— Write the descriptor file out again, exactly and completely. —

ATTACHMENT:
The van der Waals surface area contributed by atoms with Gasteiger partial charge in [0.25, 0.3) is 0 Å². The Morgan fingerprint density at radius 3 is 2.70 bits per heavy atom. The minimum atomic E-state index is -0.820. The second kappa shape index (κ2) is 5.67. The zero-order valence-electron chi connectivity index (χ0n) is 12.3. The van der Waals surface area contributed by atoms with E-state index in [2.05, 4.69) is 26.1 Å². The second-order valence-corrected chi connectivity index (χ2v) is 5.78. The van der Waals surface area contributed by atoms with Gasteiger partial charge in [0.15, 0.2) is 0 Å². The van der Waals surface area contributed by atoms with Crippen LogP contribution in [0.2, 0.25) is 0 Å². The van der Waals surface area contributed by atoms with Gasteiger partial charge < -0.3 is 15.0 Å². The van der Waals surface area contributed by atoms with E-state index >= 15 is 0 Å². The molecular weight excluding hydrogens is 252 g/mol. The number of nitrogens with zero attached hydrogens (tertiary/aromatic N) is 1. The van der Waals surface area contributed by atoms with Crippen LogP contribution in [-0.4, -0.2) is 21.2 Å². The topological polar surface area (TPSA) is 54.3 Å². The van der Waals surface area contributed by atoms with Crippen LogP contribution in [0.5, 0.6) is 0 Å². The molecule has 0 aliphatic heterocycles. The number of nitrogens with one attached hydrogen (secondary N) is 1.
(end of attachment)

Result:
The van der Waals surface area contributed by atoms with Gasteiger partial charge in [0.25, 0.3) is 0 Å². The Morgan fingerprint density at radius 3 is 2.70 bits per heavy atom. The minimum atomic E-state index is -0.820. The second kappa shape index (κ2) is 5.67. The zero-order valence-electron chi connectivity index (χ0n) is 12.3. The van der Waals surface area contributed by atoms with E-state index in [2.05, 4.69) is 26.1 Å². The second-order valence-corrected chi connectivity index (χ2v) is 5.78. The van der Waals surface area contributed by atoms with Gasteiger partial charge in [0.15, 0.2) is 0 Å². The van der Waals surface area contributed by atoms with Crippen LogP contribution in [0.2, 0.25) is 0 Å². The van der Waals surface area contributed by atoms with Gasteiger partial charge < -0.3 is 15.0 Å². The van der Waals surface area contributed by atoms with E-state index >= 15 is 0 Å². The molecular weight excluding hydrogens is 252 g/mol. The number of nitrogens with zero attached hydrogens (tertiary/aromatic N) is 1. The van der Waals surface area contributed by atoms with Crippen LogP contribution in [-0.4, -0.2) is 21.2 Å². The topological polar surface area (TPSA) is 54.3 Å². The van der Waals surface area contributed by atoms with Crippen LogP contribution in [0.5, 0.6) is 0 Å². The molecule has 0 aliphatic heterocycles. The number of nitrogens with one attached hydrogen (secondary N) is 1.